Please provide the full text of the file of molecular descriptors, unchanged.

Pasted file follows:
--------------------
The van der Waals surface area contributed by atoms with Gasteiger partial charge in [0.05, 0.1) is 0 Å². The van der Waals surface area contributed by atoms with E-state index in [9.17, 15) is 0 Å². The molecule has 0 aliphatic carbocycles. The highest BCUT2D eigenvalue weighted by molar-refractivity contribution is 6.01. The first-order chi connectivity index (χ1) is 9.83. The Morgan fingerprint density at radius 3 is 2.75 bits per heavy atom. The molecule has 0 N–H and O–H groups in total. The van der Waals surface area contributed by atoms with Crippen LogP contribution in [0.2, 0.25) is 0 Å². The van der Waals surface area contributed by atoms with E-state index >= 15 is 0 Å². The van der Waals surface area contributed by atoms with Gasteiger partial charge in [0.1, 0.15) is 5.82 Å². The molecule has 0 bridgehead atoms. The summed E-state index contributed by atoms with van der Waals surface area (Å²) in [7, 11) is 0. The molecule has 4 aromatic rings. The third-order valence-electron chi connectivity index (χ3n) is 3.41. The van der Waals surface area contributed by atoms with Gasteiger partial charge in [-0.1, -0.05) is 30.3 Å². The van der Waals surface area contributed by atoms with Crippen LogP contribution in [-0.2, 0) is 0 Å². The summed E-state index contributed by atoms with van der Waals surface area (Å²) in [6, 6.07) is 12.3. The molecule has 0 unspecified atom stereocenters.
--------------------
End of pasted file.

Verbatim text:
The van der Waals surface area contributed by atoms with Gasteiger partial charge in [0.05, 0.1) is 0 Å². The van der Waals surface area contributed by atoms with E-state index in [9.17, 15) is 0 Å². The molecule has 0 aliphatic carbocycles. The highest BCUT2D eigenvalue weighted by molar-refractivity contribution is 6.01. The first-order chi connectivity index (χ1) is 9.83. The Morgan fingerprint density at radius 3 is 2.75 bits per heavy atom. The molecule has 0 N–H and O–H groups in total. The van der Waals surface area contributed by atoms with Crippen LogP contribution in [0.2, 0.25) is 0 Å². The van der Waals surface area contributed by atoms with E-state index >= 15 is 0 Å². The van der Waals surface area contributed by atoms with Gasteiger partial charge in [0.1, 0.15) is 5.82 Å². The molecule has 0 bridgehead atoms. The summed E-state index contributed by atoms with van der Waals surface area (Å²) in [7, 11) is 0. The molecule has 4 aromatic rings. The third-order valence-electron chi connectivity index (χ3n) is 3.41. The van der Waals surface area contributed by atoms with Gasteiger partial charge in [-0.1, -0.05) is 30.3 Å². The van der Waals surface area contributed by atoms with Crippen LogP contribution in [-0.2, 0) is 0 Å². The summed E-state index contributed by atoms with van der Waals surface area (Å²) in [6, 6.07) is 12.3. The molecule has 0 unspecified atom stereocenters.